Rostherne Mere, the most northerly of the Cheshire meres, is also the deepest, one of the biggest, the best researched and arguably the most beautiful. This book tells the story of this much-loved but largely secret nature reserve. It does so through a highly informative text liberally illustrated with historic photos, paintings, postcards, poems, drawings and original artwork.
It is a story of people as well as wildlife and science: about those who have trespassed, ﬁshed, skated, painted, protested, parachuted, worked, researched and birdwatched on and around its extensive waters. In a text written by leading experts, wardens, observers and researchers, you can read about the mass protest of 1909, the training of parachutists in the 1940s, the bequest of Lord Egerton which led to the National Nature Reserve of 1961, and the wildlife recording and scientiﬁc research that has been carried out here over more than a hundred years.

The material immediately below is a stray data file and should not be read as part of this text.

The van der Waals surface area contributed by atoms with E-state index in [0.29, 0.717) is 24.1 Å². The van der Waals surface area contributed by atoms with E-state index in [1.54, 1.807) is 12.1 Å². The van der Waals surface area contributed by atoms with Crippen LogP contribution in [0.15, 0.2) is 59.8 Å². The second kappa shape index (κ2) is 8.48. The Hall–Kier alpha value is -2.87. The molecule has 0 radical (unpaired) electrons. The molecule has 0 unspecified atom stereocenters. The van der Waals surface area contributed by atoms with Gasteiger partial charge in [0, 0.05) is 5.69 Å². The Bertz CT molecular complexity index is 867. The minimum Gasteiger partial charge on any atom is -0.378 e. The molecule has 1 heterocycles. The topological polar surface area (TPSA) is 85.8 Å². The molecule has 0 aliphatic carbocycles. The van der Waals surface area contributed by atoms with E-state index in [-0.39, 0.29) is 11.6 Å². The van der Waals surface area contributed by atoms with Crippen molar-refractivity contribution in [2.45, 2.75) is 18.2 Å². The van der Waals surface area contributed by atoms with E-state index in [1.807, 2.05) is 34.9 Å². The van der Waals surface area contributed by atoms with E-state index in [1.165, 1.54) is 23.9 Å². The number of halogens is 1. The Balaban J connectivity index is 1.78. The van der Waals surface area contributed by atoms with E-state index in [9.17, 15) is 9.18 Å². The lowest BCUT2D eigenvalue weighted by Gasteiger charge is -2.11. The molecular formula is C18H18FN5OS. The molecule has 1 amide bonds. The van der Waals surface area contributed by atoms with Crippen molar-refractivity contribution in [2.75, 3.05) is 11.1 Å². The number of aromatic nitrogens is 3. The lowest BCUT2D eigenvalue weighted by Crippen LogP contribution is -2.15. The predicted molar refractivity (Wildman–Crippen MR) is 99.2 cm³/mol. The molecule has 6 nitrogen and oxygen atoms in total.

Throughout the ﬁrst half of the twentieth century, the famous Cheshire naturalists Thomas Coward and Arnold Boyd wrote about their visits to the Mere in their Country Diary columns for The (Manchester) Guardian; this volume brings the story right up to date, in an account which has much to interest and enthral the general reader, student and scientist alike.